Picking the Perfect Wedding Dress

Once you’re engaged, the “Great Pinterest Hunt” begins for the perfect dress… but where to start? You end up liking parts of this dress and other parts of that dress, so you Pin them both. While you’re still having difficulty nailing down exactly what style and cut you like, your Pinterest board quickly begins to look like a hodgepodge of all the white dresses you can find. And when your Pinning frenzy ends, you still can’t make heads or tails of the results.

Well, take a break from all those Pins and read on to learn about dress silhouettes and necklines. Once you nail down the options available for neckline (top of the dress) and silhouette (bottom of the dress), you’ll be able to narrow down your internet searches and find the perfect dress.

It’s a lot of pressure to find “the one” dress that is supposed to make everyone cry of happiness, and TV shows like TLC’s “Say Yes to the Dress” at Kleinfeld’s amp up the pressure. Sure, every now and then they have a bride leave the store empty-handed, but nearly every episode ends with the bride making a purchase. I’d like to begin by saying that leaving the store having picked your dress on day one is the stuff of fairytales. I did NOT find my dress at the first store I went into. I live in New York City, a fashion design and bridal mecca, and I visited four stores before I found the perfect dress. For my entire life, I envisioned I would wear a ballgown. Lo and behold, they looked awful on me! I was swallowed up by every single one that I tried on. It took four stores and pushing myself out of my mental comfort zone before I realized my body looked best in a fit and flare. It was at that moment I realized the best way to find your perfect dress is to understand your body type and style.



This silhouette name comes from the A-shape the dress provides on your body as it creates a fitted bodice, a cinch across your waist, and a fuller skirt. The A-Line is versatile, not quite as full as a ballgown but fuller than the other cuts, can be cut into most fabrics, and handles embellishments such as beading and embroidery with ease.

Photo Credit: Kleinfeld’s Bridal

Ball Gown

I am sure everyone has heard of the ballgown dress cut by now. But if you are unsure, think back to Cinderella’s blue dress with a full skirt. This dreamy fairytale look will give any bride the princess vibe. Typically, the bodice of this dress is sleek, with a defined waist and a full skirt hiding the hips and belly. Those factors make the ballgown extremely flattering for many different body types.

Photo Credit: Kleinfeld’s Bridal

Dropped Waist

As funny as it sounds, the dropped waist is to wedding dresses what the mullet is to haircuts: it’s a fitted top through right below the waistline, then a flare from just around the hip area. The dropped waist is for the bride that wants to show off their figure but also wants a full skirt. The best of both worlds (so maybe it’s not like a mullet then haha).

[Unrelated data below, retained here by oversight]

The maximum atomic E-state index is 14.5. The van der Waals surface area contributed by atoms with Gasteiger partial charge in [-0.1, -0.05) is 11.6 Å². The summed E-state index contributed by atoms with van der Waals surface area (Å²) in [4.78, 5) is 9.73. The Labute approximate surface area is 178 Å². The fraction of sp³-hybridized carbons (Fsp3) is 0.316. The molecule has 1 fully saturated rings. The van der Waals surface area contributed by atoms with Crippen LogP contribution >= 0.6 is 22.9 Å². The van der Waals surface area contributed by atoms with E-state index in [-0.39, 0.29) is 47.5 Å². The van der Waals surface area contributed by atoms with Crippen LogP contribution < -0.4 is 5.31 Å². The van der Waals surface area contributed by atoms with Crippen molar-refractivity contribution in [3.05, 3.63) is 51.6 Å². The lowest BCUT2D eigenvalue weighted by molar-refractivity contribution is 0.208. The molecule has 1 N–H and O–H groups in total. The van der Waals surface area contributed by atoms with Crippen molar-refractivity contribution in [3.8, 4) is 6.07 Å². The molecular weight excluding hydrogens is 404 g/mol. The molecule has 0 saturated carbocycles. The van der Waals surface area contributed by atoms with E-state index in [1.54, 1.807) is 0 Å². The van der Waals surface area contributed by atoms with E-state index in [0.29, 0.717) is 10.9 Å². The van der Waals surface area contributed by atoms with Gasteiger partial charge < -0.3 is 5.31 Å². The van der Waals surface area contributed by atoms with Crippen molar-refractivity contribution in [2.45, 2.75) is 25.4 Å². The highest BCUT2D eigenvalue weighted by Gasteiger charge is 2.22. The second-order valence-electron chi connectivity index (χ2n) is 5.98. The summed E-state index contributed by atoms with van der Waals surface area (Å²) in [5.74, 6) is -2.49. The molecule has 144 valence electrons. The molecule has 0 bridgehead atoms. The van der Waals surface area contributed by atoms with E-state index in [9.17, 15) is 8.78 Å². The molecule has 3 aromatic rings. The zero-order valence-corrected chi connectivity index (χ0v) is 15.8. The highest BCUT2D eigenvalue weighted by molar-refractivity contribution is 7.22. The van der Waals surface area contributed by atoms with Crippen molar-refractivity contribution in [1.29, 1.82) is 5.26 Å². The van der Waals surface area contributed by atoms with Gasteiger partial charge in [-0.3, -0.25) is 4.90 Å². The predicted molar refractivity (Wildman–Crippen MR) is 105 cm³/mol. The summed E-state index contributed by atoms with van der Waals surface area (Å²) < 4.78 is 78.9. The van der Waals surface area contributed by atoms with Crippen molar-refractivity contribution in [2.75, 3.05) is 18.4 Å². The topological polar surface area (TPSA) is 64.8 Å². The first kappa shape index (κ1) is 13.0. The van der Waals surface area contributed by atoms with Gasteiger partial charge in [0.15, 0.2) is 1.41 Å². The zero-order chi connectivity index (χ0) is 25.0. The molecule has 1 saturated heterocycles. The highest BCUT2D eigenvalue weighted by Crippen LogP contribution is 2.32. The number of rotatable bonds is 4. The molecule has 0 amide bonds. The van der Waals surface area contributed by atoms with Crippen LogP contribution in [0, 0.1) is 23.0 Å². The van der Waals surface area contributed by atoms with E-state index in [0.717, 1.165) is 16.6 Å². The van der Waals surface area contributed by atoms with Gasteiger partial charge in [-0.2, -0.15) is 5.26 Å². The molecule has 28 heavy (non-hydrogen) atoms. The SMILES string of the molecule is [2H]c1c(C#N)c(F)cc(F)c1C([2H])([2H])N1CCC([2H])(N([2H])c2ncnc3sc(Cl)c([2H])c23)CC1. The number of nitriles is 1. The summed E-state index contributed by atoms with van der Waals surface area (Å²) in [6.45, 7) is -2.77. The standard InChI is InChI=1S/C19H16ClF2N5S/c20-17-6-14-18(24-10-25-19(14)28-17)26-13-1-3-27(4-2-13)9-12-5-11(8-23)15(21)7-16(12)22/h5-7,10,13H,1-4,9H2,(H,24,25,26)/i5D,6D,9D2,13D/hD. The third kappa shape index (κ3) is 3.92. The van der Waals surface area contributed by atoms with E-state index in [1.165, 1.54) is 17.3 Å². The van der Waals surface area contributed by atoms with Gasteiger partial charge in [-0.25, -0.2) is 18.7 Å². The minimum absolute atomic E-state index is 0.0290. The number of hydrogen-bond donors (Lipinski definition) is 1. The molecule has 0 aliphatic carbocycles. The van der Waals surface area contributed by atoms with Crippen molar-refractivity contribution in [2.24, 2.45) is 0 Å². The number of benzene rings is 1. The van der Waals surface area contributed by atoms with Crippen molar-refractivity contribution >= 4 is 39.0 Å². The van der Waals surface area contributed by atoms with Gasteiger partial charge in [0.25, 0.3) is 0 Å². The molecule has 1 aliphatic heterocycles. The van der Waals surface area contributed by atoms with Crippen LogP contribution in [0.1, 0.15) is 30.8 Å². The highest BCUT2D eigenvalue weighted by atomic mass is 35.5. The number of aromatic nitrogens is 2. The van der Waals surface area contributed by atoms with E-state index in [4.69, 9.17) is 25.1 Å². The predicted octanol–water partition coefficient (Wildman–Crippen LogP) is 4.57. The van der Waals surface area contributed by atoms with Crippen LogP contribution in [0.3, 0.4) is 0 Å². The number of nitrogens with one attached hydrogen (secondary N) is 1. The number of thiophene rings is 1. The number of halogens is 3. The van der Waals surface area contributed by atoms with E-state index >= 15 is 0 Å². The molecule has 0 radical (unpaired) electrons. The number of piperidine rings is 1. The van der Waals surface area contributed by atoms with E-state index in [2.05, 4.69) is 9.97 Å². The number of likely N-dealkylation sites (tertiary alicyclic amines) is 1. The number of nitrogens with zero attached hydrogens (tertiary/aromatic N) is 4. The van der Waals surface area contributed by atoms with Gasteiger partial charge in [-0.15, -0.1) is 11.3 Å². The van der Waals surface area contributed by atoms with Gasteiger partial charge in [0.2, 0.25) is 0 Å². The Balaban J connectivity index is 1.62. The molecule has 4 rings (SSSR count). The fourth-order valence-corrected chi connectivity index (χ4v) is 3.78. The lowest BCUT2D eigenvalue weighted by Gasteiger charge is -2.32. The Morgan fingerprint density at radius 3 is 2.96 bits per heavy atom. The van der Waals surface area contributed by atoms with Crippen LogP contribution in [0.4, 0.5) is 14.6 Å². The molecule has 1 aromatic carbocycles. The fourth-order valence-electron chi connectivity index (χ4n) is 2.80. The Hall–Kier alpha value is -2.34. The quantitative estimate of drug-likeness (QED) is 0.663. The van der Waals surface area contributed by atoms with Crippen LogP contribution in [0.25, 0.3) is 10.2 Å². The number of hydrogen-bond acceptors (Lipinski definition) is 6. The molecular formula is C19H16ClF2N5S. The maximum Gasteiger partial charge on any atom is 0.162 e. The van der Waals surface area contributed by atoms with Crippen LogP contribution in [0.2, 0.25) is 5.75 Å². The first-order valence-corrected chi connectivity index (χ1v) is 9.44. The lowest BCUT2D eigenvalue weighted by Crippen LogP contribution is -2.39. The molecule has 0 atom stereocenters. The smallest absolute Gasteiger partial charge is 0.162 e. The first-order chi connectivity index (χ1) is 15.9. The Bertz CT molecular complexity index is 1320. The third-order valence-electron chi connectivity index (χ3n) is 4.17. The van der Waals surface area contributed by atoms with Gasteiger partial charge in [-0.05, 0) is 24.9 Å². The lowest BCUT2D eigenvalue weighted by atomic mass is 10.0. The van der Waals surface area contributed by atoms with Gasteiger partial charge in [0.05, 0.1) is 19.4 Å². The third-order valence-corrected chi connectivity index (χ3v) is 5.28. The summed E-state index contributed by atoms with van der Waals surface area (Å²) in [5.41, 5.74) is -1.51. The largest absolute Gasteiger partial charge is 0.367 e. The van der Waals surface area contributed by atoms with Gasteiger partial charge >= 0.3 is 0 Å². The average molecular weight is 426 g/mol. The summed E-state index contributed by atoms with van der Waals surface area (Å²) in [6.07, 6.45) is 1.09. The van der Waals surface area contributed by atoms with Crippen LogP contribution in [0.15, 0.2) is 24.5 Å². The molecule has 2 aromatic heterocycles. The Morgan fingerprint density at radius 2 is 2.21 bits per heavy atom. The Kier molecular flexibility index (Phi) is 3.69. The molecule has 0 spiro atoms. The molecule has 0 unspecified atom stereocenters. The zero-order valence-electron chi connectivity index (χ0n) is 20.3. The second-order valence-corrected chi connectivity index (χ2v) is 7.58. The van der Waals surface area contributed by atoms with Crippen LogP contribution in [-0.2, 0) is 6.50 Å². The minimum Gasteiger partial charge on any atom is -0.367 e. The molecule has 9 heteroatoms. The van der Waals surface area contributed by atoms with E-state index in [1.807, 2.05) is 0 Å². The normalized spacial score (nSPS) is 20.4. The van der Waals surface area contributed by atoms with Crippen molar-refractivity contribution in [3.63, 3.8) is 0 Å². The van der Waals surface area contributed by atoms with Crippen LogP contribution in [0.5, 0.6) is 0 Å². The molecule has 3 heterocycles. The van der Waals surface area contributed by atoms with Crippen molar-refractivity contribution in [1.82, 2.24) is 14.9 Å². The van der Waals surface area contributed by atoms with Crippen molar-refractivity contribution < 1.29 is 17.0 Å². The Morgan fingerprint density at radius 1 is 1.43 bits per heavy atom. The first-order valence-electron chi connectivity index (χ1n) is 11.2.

Photo Credit: Kleinfeld’s Bridal


The bodice of the empire ends right under the breasts, and the skirt begins to flow down from there, covering the waist and hips. Although this dress does not provide you with a very feminine waist-hugging shape, it is forgiving and provides you with a lean and tall shape.

Photo Credit: David’s Bridal

Fit and Flare / Trumpet

A sexy cut, but not as dramatic as the mermaid, the fit and flare hugs the body until the skirt begins to open up mid thigh. You achieve a little derrière attention, without it being the star of the show. As I mentioned above, this was the cut I chose because I was finally able to see my body.

Photo Credit: Kleinfeld’s Bridal


Here comes the sexy siren! The form fitted bodice, waist, hips and bum lead to a puff of skirt from the knee down, imitating a mermaid’s tail. The mermaid is the most bootiliscious dress there is! If you are petite, consider that you won’t be able to hem the dress from the bottom; you may have to shorten before the mermaid tail, and that could potentially change the look of the dress if it was beaded or embellished.

Photo Credit: Kleinfeld’s Bridal


This cut is very form-fitted and hugs the body at its every curve, from bodice to a straight drape down from the knee. I see this style worn often for beach ceremonies. This dress is lighter weight and won’t be as affected by sand or wind. Sheath gowns are also excellent options for petite and slender brides who don’t want to be swallowed up in their dress.

Photo Credit: Kleinfeld’s Bridal

Tea Length

A very 50’s inspired dress is the shortened tea length that ends the hemline mid-calf or at the ankles. This style may work for a daytime wedding, a themed wedding, or if your style is a little retro.

Photo Credit: David’s Bridal


Bateau / Boat

This shape follows parallel to your shoulders, cutting slightly rounded but almost straight across, showing less of the décolletage (the upper chest where the collarbones appear). Due to the semi-straight high line, it is often seen as a modest cut.

Photo Credit: Kleinfeld’s Bridal


This cut has the most fabric because there is a draping layer that hangs over or above the bust.